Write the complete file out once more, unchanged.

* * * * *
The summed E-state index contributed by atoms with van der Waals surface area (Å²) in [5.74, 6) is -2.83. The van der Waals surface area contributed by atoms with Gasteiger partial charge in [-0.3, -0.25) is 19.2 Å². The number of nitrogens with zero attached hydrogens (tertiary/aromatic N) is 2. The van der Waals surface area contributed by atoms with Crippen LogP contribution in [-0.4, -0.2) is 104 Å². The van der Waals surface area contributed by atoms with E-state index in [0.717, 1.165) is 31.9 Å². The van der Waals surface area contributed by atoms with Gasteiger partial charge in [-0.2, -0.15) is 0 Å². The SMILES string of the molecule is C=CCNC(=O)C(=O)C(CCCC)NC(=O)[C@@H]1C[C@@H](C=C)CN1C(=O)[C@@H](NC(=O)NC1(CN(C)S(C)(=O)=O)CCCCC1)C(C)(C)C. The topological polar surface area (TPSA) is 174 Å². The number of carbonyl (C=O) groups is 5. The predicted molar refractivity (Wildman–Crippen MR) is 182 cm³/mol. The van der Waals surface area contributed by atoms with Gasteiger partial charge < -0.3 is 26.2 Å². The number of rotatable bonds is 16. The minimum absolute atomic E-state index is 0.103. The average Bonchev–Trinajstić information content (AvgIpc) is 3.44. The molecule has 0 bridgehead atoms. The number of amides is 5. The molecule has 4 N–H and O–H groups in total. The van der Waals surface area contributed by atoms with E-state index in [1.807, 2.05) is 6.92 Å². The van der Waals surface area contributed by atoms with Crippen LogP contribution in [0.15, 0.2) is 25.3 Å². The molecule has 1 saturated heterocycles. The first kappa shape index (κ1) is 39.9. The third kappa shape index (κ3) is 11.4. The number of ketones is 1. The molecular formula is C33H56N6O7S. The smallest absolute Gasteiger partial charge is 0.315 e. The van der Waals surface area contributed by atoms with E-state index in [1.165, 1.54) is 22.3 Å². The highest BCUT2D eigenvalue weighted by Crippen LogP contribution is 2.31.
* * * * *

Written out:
The summed E-state index contributed by atoms with van der Waals surface area (Å²) in [5.74, 6) is -2.83. The van der Waals surface area contributed by atoms with Gasteiger partial charge in [-0.3, -0.25) is 19.2 Å². The number of nitrogens with zero attached hydrogens (tertiary/aromatic N) is 2. The van der Waals surface area contributed by atoms with Crippen LogP contribution in [-0.4, -0.2) is 104 Å². The van der Waals surface area contributed by atoms with E-state index in [0.717, 1.165) is 31.9 Å². The van der Waals surface area contributed by atoms with Gasteiger partial charge in [-0.2, -0.15) is 0 Å². The SMILES string of the molecule is C=CCNC(=O)C(=O)C(CCCC)NC(=O)[C@@H]1C[C@@H](C=C)CN1C(=O)[C@@H](NC(=O)NC1(CN(C)S(C)(=O)=O)CCCCC1)C(C)(C)C. The topological polar surface area (TPSA) is 174 Å². The number of carbonyl (C=O) groups is 5. The predicted molar refractivity (Wildman–Crippen MR) is 182 cm³/mol. The van der Waals surface area contributed by atoms with Gasteiger partial charge < -0.3 is 26.2 Å². The number of rotatable bonds is 16. The minimum absolute atomic E-state index is 0.103. The average Bonchev–Trinajstić information content (AvgIpc) is 3.44. The molecule has 0 bridgehead atoms. The number of amides is 5. The molecule has 4 N–H and O–H groups in total. The van der Waals surface area contributed by atoms with E-state index in [1.807, 2.05) is 6.92 Å². The van der Waals surface area contributed by atoms with Crippen LogP contribution in [0.15, 0.2) is 25.3 Å². The molecule has 1 saturated heterocycles. The first kappa shape index (κ1) is 39.9. The third kappa shape index (κ3) is 11.4. The number of ketones is 1. The molecular formula is C33H56N6O7S. The smallest absolute Gasteiger partial charge is 0.315 e. The van der Waals surface area contributed by atoms with E-state index in [1.165, 1.54) is 22.3 Å². The highest BCUT2D eigenvalue weighted by Crippen LogP contribution is 2.31.